Things have relaxed somewhat, the change in government allowed a partial softening of the regulations, with licences now being renewed and most recently an extension of the hours to 11pm. However, the national Supreme Court stated in a judgement that any bar should be 500m from a main highway, leading some to adopt creative mazes to ensure the walk is sufficiently long to pass muster. Some hotels have even changed their reception areas to the other side of the property to ensure compliance. 

As things stand, it merely requires a little thought and planning to ensure a bar is present at the booked hotel, if that matters to the visitor (and it certainly doesn’t to all). Equally, the first of every month is a dry day, so some planning may be needed the day before to ensure any requirements are met. Yet with the rules in place as they are, huge queues are present at the existing liquor stores. It’s worth seeing those just for the experience, they take on some aspects of a Speakeasy, the vaguely illicit act of buying alcohol becomes remarkable in itself for someone from a society partly built around the pub. 

It shouldn’t prevent anyone except perhaps the truly desperate from coming, but it does highlight the expectations of many tourists and the global nature of competition for their business. Addressing the very real domestic issues without damaging a valuable source of foreign currency is the challenge. Places such as Dubai have managed that quite effectively, Kerala appears to be moving in a similar direction. 

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Thekkady and the Vembanad Lake

Having travelled through the state of Tamil Nadu, it was finally time to reach Kerala. The latter state is often used as a shorthand by tourists for much of the wider southern India region, but it is quite distinct for a number of reasons. Notably, it is greener, the degree of vegetation visible increases by the mile on arriving, as does the elevation, before descending again towards the sea.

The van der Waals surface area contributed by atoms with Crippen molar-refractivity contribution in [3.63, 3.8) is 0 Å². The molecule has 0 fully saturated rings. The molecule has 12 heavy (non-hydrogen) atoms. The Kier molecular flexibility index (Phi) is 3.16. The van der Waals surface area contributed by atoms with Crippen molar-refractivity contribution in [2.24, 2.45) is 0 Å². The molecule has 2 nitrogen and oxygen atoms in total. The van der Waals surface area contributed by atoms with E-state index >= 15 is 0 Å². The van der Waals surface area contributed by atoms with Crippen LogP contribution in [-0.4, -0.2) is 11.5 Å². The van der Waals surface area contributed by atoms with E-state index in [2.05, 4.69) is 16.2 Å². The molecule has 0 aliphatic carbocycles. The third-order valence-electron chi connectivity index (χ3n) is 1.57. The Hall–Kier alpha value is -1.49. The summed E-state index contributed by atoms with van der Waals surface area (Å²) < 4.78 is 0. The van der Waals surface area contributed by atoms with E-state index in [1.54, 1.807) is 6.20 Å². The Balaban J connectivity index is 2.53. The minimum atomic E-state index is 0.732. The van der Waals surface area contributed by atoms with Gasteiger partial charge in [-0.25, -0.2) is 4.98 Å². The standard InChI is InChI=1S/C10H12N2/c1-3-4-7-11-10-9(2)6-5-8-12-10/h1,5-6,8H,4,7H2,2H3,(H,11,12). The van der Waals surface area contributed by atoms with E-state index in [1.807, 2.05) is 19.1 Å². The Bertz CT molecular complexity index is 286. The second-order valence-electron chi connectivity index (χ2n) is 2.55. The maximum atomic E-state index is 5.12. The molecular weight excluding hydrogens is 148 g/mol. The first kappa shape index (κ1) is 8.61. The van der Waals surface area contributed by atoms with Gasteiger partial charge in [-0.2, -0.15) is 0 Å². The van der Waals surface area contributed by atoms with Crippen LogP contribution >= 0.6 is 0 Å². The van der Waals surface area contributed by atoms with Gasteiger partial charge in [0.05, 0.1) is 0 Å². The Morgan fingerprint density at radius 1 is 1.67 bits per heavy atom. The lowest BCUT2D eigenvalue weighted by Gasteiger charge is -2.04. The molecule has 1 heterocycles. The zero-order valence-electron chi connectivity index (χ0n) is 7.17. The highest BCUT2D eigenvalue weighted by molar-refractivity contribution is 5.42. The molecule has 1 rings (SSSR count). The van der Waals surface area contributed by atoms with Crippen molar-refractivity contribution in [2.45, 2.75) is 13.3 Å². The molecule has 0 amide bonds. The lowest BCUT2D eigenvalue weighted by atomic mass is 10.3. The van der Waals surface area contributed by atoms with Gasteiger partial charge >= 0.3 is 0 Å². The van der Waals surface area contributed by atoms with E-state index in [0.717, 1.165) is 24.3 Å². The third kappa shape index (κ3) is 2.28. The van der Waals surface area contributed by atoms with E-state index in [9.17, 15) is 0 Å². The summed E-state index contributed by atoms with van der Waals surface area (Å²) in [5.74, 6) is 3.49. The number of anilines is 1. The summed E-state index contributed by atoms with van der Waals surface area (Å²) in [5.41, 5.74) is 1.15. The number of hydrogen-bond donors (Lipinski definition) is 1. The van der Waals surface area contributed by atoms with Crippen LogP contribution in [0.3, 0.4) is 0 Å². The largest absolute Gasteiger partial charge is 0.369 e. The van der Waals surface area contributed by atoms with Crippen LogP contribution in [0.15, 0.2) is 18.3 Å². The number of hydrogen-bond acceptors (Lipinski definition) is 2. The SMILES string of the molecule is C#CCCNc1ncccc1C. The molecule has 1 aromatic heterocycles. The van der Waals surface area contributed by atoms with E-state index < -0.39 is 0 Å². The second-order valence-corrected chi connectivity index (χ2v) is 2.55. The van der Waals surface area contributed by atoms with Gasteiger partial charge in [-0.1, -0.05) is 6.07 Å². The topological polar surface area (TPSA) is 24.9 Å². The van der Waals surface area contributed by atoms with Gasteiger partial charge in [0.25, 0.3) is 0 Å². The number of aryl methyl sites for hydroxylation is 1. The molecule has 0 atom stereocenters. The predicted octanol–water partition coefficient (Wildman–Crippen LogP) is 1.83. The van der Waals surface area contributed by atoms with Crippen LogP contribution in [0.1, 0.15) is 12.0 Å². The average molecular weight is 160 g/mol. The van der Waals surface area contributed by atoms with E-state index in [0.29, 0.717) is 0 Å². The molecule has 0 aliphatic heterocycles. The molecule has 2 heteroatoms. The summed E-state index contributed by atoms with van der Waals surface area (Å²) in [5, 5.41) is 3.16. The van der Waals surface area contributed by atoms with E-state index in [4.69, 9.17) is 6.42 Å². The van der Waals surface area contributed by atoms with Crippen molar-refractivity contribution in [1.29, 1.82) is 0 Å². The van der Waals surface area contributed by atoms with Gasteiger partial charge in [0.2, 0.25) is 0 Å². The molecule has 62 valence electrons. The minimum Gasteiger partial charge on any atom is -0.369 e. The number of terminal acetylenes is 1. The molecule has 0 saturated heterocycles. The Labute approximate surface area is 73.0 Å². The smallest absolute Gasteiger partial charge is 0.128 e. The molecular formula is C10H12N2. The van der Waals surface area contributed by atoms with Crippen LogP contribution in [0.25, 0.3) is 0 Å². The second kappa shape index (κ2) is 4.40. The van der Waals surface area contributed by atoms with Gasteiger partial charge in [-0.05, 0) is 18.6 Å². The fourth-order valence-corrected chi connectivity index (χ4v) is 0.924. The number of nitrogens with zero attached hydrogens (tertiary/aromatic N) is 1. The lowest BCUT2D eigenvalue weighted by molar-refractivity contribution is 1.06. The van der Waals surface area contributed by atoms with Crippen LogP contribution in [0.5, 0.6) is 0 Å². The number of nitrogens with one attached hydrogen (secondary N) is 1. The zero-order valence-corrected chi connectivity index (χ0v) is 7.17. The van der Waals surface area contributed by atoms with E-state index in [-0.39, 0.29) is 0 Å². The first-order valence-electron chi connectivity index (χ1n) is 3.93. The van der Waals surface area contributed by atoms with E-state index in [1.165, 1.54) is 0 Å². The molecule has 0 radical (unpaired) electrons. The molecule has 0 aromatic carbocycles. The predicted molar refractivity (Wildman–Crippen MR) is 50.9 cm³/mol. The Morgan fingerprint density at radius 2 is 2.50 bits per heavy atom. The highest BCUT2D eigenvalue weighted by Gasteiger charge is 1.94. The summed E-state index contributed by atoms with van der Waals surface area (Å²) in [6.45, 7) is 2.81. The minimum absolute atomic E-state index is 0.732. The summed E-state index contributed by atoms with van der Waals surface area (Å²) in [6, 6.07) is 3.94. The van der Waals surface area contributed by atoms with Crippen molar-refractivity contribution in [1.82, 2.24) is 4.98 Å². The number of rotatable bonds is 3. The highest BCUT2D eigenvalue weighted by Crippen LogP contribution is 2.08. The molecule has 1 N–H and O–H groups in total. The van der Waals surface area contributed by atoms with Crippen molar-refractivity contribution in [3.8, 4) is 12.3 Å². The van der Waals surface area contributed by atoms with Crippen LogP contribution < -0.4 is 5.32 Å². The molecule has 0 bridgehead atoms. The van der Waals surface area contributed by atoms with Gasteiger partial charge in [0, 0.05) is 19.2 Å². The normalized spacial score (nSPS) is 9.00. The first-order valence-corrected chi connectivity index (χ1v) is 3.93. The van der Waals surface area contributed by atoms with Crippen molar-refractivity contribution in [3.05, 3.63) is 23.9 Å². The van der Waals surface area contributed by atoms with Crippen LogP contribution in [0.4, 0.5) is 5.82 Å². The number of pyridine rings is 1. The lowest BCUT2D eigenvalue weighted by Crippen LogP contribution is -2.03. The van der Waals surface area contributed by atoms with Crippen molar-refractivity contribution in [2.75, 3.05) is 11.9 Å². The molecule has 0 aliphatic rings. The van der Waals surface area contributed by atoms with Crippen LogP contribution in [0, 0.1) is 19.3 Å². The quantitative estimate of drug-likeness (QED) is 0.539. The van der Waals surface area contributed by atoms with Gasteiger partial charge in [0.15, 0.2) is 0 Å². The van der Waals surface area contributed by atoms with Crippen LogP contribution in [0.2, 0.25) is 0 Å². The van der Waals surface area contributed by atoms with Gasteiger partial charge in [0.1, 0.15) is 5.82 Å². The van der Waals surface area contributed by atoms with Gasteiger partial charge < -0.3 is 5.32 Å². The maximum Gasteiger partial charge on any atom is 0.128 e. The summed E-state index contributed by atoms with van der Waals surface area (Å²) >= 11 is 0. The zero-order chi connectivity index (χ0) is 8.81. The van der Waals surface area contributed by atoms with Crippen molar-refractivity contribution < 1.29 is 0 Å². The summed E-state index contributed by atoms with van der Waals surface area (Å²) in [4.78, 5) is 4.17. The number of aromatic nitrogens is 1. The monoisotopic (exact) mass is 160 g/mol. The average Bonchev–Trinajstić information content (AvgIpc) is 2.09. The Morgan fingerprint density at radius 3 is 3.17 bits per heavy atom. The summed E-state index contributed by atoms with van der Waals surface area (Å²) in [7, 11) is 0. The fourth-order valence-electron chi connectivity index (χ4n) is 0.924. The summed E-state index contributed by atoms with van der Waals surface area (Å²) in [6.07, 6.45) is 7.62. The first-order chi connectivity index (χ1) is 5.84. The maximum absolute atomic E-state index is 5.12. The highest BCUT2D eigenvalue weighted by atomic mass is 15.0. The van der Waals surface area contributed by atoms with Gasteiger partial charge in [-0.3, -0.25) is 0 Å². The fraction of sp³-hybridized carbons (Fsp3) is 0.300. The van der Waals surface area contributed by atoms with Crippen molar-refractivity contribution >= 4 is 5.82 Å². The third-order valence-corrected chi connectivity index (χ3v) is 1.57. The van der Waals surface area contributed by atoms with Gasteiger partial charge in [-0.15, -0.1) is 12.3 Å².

Thekkady is one of the small towns in the mountains, well over a thousand metres above sea level.  It’s also the hub of the Periyar National Park, a noted Sanctuary for both flora and fauna, the latter case notably tigers, elephants and macaques. Indeed, it was declared a tiger reserve in 1978 although they remain few in number. A boat trip can be taken on Lake Periyar, within the park where herds of both elephants and bison can often be seen, in their native habitat. The lake is stunningly beautiful, and even if the larger animals don’t cooperate and put in an appearance, it’s a bird watcher’s paradise, with numerous species on display. 



Thekkady is a spice growing region, indeed the range of peaks comprising the area is called the Cardamom Hills, but black pepper, nutmeg, ginger and cinnamon are widely grown, and can be easily bought on the street at a price a fraction of that when exported. The proximity ensures that the food is highly flavoured and exceptionally fresh in preparation, making it highly attractive as somewhere to try something different. 


The way in and out is notable for the twisting mountain roads, offering stunning views of the incredibly lush slopes, plus – depending on season – spectacular waterfalls, some of which spill on to the highway. There is one other item worthy of mention in this area – it’s cool. For many visitors not requiring air conditioning, either in the night or during the day, will be a particularly pleasurable sensation. 

It’s not too far in distance from there to the numerous tourist sites surrounding Lake Vembanad, but the journey tends to be rather slow, both given the numerous hairpins, and the busy towns en route. It’s worth it when getting there though for on the Kumarakom side can be found a cluster of small islands within which is a bird sanctuary that represents heaven on earth for ornithologists. 

One of the most popular activities undertaken is a cruise on the lake in a houseboat. The waters are generally calm, and the snapshot of daily life on the banks is one of the most memorable elements any tourist will take away. The lake, associated river and canals are such an obvious attraction that any idea it will be a deserted haven is misplaced, plenty of the houseboats cruise the waters, but it remains one of the more evocative activities any visitor can undertake, and it’s far from crowded in any case. 



It is difficult to convey how stunningly beautiful this landscape is. When the waters are still, the reflections of buildings, boats and indeed animals can clearly be seen, and while the reflection photograph may be something of a cliché, to see it constantly is quite exceptional.


Trichy and Madurai